Nagorno-Karabakh war makes a month with Azerbaijani advance in separatist enclave

Nagorno-Karabakh war makes a month with Azerbaijani advance in separatist enclave
Nagorno-Karabakh war makes a month with Azerbaijani advance in separatist enclave

Azerbaijan forces resumed strategic territories south of the Nagorno-Karabakh enclave on Tuesday, igniting a warning for separatists of Armenian origin, who now need to review their defense strategy if they do not want to lose control of the Lachi Corridor, their main land link with Armenia. A month has passed since the historic conflict over Azerbaijan territory has turned into an open war again, the Azerbaijani Army appears, for the first time, to be really moving forward.

– Azerbaijan’s strategy is clear: he gave up control of Nagorno-Karabakh to suffocate the region – Heitor Loureiro, professor of International Relations at the United Metropolitan Colleges, told GLOBE. – In the 1990s, it was indeed a territorial issue. Now, with the use of military drones by the Azerbaijanis, the situation is completely different.

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According to Loureiro, Azerbaijan no longer needs to have actual military control over Nagorno-Karabakh. It is enough to control the surrounding territories and send drones and missiles to isolate the population, who would be left without receiving military aid and inputs from Armenia, which supports them in the conflict.

– Azerbaijan is playing hard, because the criticism has also started to weigh on President Ilham Aliyev, who spent a lot to advance little in almost a month of war – said James Onnig, professor of International Relations at Campinas Colleges. – But Aliyev’s strategy is clear: depopulate Karabakh, investing against civilians and destroying local infrastructure, which would force the population to withdraw.

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No prospect of agreement

According to Onnig, the Azeri people, who mostly support the war to retake the territory controlled by the separatists since 1994, expected a quick offensive, given Azerbaijan’s military superiority and Turkey’s support. But Azerbaijani forces were slowed down mainly by geographical reasons.

– The first important Armenian cities in that region start at an altitude of 800 meters, while the plain where the Azeris are located is 250 meters high – explains Onnig. – The capital, Stepanakert, is 850 meters above sea level.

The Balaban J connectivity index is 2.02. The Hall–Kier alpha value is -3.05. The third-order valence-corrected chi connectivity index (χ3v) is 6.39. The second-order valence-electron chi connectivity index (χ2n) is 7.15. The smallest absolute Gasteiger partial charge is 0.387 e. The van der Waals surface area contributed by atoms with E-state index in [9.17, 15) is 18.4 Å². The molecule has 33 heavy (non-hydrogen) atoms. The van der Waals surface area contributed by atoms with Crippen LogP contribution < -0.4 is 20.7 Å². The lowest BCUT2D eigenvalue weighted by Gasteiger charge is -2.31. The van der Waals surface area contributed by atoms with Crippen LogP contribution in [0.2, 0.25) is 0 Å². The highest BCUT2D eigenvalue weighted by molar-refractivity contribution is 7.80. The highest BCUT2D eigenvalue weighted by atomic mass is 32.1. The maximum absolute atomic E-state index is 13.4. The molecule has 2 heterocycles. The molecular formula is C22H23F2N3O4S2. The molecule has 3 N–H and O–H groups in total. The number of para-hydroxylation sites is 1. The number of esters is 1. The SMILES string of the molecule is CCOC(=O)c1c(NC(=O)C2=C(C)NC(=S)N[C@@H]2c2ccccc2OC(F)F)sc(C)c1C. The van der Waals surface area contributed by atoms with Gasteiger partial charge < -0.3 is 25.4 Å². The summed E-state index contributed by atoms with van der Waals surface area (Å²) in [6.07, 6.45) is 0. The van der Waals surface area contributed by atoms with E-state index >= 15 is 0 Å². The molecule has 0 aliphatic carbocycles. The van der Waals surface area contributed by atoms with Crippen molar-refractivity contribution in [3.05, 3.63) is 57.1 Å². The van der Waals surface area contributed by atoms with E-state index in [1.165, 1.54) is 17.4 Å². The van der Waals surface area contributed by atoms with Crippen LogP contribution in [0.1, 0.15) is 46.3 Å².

Azerbaijan has retaken territories to the south and north of Nagorno-Karabakh since the conflict reheated Photo: Editoria de Arte

The ongoing conflict over the past month has prompted Baku and Yerevan to radicalize their speeches, says Loureiro. While Armenia says the solution is to recognize the independence of the Republic of Nagorno-Karabakh, Azerbaijan says it accepts no less than the recovery of sovereignty over the territory.

“I’m very skeptical about a lasting peace deal,” he says. – Unless something changes in the geopolitics of the region, Russia increases intervention or Turkey changes support for Azerbaijan, for example, the trend is that in months or years the confrontation will break out again, as it has been for years nineteen ninety.

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For Loureiro, Nagorno-Karabakh “has always been a non-negotiable issue”, but before there was an international context favorable to the pressure for peace in the region. Currently, he notes, the countries that mediated the conflict through the Minsk Group – Russia, France and the USA – are “stuck in their own internal and geopolitical dynamics”.

The war, on the contrary, caused a new political actor to join the conflict. Located on the southern border of Armenia and Azerbaijan, Iran announced this week that it had drawn up “a plan with the approval of the country’s top officials for a permanent solution to the Karabakh conflict”, which will be discussed with the parties in the coming days, said the foreign minister, Javad Zarif.

Iran’s vice chancellor, Abbas Araghchi, also announced that he will visit Baku, Yerevan, Moscow and Ankara in the coming days to promote the Iranian conflict resolution initiative, drawing on the numerous Azeri and Armenian communities in his country.

Last Friday, Human Rights Watch (HRW) reported that Azerbaijan has used cluster bombs in residential areas of Nagorno-Karabakh. Neither Baku nor Yerevan signed the 2008 treaty that prohibits this type of ammunition, which is banned due to its widespread and indiscriminate effect and the long-term danger to civilians.

Azerbaijan has also systematically destroyed Armenian tanks and other equipment of the separatists, using modern, silent and deadly “suicide drones”, supplied by Turkey and Israel.

Despite diplomatic contacts and the three announced ceasefire agreements, with Russian, French and American mediation, hostilities have already caused about 5,000 deaths, as revealed by Russian President Vladimir Putin last week.

If the 1994 war led some 800,000 Azeris to flee Nagorno-Karabakh, the current war causes thousands of Armenians to flee from the enclave to Armenia and other countries.

Specialized organizations speak of a humanitarian emergency, exacerbated by the coronavirus pandemic.

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